The most dramatic action S.C. Gov. Henry McMaster took against the Legislature’s earmark culture was putting an end to the hand-delivered checks. Henceforth, the governor declared in an executive order signed late last month, state agencies will send earmarked funds directly to the charities and local governments specified in the state budget rather than printing checks for the recipients’ legislative patrons to deliver personally.
It’s a good change that should have come sooner and that became impossible to argue against after The Post and Courier’s Avery Wilks discovered that at least one legislator had withheld $125,000 worth of checks for months without authority and for reasons that we can only imagine — and that we can’t imagine were honorable.
But the governor’s other changes could turn out to be even more significant. And when you combine them with changes the Legislature has made in response to three years of complaints from Mr. McMaster and our editorial staff and revelations by reporters from The Post and Courier and Columbia’s State newspaper, we’re witnessing the demise of the secretive spending on hand-selected recipients that has been central to S.C. budget writing for decades.
That's not to say we're witnessing the demise of earmarks. The Legislature will probably never get out of the business of sending our tax dollars to nonprofits and local governments for specific projects. And maybe it shouldn’t. But today we know more than ever about who’s requesting and receiving the money. And Executive Order 2022-19 means we’ll soon know more still.
The earmark culture was already becoming politically toxic, because the more you understand it, the more untenable it seems. It was dealt a severe blow last year when earmark kingpin Hugh Leatherman passed away and was replaced as chairman of the Senate Finance Committee by Harvey Peeler, who was able to slash what likely would have been record earmark spending this year by insisting on sending taxpayers $1 billion of the one-time money that otherwise could have funded legislative pork. Without such a central champion in the Senate, reformers were able to solidify tentative gains from the past two years and create an opening for Mr. McMaster’s order.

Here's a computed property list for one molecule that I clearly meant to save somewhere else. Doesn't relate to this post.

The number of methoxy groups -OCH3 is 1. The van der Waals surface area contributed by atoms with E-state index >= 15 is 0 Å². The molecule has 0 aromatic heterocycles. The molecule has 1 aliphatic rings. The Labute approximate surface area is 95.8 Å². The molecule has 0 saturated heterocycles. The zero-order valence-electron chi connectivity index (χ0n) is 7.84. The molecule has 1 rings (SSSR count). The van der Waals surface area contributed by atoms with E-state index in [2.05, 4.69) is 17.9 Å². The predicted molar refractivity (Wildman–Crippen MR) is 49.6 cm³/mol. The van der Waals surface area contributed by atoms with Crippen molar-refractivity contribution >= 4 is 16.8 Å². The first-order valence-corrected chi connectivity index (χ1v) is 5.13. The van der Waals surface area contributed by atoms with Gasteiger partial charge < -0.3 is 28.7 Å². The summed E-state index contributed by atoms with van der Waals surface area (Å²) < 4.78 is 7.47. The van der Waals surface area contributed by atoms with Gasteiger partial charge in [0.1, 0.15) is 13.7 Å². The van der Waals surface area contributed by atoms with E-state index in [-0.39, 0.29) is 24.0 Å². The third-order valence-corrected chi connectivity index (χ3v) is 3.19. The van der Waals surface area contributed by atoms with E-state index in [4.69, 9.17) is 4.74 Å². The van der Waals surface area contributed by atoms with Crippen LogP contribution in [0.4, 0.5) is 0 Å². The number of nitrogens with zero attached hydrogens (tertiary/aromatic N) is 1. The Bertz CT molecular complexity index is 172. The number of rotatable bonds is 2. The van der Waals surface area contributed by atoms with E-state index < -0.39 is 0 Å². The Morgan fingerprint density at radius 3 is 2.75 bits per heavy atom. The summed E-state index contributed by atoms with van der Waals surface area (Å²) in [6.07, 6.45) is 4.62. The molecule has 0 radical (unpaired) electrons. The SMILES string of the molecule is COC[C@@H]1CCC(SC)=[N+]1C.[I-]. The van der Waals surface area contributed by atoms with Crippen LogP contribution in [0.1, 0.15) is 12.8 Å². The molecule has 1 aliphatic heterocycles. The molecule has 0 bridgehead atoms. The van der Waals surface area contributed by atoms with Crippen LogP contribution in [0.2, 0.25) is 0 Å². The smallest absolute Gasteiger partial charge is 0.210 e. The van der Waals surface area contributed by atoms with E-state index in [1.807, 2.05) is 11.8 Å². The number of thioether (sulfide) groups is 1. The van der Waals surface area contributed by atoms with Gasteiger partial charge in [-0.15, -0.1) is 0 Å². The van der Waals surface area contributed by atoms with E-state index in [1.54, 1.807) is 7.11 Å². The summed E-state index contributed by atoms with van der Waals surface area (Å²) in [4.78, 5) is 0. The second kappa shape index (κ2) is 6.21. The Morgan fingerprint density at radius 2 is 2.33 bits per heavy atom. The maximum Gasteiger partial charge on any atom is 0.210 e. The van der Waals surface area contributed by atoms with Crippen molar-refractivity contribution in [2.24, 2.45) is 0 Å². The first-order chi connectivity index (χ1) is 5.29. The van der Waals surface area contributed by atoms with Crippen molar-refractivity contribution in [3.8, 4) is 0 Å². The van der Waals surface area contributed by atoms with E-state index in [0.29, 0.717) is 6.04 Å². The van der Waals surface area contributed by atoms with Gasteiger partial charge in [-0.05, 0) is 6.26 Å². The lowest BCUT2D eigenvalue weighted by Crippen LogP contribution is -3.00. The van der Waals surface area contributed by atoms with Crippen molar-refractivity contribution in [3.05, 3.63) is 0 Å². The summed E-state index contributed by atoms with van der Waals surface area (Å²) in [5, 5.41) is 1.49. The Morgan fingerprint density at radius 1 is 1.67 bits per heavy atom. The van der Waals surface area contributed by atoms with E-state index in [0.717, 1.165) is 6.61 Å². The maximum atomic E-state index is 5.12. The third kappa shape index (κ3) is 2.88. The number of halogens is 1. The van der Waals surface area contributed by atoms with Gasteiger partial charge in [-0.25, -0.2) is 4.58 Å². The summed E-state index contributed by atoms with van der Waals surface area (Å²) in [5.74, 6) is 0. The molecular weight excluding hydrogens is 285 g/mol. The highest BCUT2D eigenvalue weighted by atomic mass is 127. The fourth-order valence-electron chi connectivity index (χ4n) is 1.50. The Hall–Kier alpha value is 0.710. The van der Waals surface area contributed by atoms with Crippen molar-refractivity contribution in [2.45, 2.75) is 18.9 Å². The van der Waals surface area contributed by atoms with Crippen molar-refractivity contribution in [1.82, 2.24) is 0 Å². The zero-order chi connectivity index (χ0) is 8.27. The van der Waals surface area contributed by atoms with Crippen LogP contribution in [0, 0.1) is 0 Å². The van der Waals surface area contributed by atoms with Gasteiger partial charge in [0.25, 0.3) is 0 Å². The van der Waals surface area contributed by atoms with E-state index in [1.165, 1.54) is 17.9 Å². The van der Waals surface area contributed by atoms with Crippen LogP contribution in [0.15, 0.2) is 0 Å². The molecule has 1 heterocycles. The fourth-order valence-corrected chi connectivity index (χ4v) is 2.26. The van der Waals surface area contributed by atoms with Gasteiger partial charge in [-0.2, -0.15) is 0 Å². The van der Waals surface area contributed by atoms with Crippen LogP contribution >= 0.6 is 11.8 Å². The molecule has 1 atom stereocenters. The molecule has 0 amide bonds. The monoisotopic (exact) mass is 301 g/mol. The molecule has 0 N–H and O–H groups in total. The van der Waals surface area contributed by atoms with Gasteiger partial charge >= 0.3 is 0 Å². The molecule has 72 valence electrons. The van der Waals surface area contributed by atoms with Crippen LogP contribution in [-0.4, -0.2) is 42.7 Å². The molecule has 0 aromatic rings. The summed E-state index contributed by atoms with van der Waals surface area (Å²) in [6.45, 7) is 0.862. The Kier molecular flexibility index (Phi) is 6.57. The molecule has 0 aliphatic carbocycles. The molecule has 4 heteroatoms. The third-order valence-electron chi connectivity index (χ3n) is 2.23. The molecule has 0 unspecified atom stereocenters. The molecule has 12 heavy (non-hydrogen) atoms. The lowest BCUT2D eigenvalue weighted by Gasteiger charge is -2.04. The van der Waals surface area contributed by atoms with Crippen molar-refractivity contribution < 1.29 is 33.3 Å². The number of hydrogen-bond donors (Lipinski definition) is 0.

The order gives cover to state agencies that had been afraid of legislative retribution if they enforced state laws requiring recipients to file reports before and after receiving the money. Critically, it also requires the agencies to file real-time details on their websites about the programs and recipients.
Ironically, the biggest earmark Mr. McMaster vetoed was sponsored by Democratic Sen. Dick Harpootlian, who together with Republican Sens. Wes Climer and Shane Massey led the legislative push for earmark transparency. But Mr. Harpootlian had always insisted that his objection was to the secrecy, not the spending, and when the veto of a $25 million plan to create a quantum computing center in Columbia’s Five Points neighborhood got to the House floor, everybody knew who had asked for it. And they sustained the veto.
For his part, Mr. Harpootlian complained that he didn’t have an opportunity to explain the proposal, which of course he would have been able to do if he had filed legislation to create the program rather than simply asking for an earmark.
And that’s the other problem with earmarks: Even when we know who sponsors them, and who is to receive them, we rarely have a real debate on their merits. At least we don’t now. That’s the next thing we need to change.
Well, that and putting the governor’s executive order into state law, so the next governor can’t wipe it out and send us back into top-secret spending, where even legislators don’t know what’s in the budget bill, much less who asked to put it there.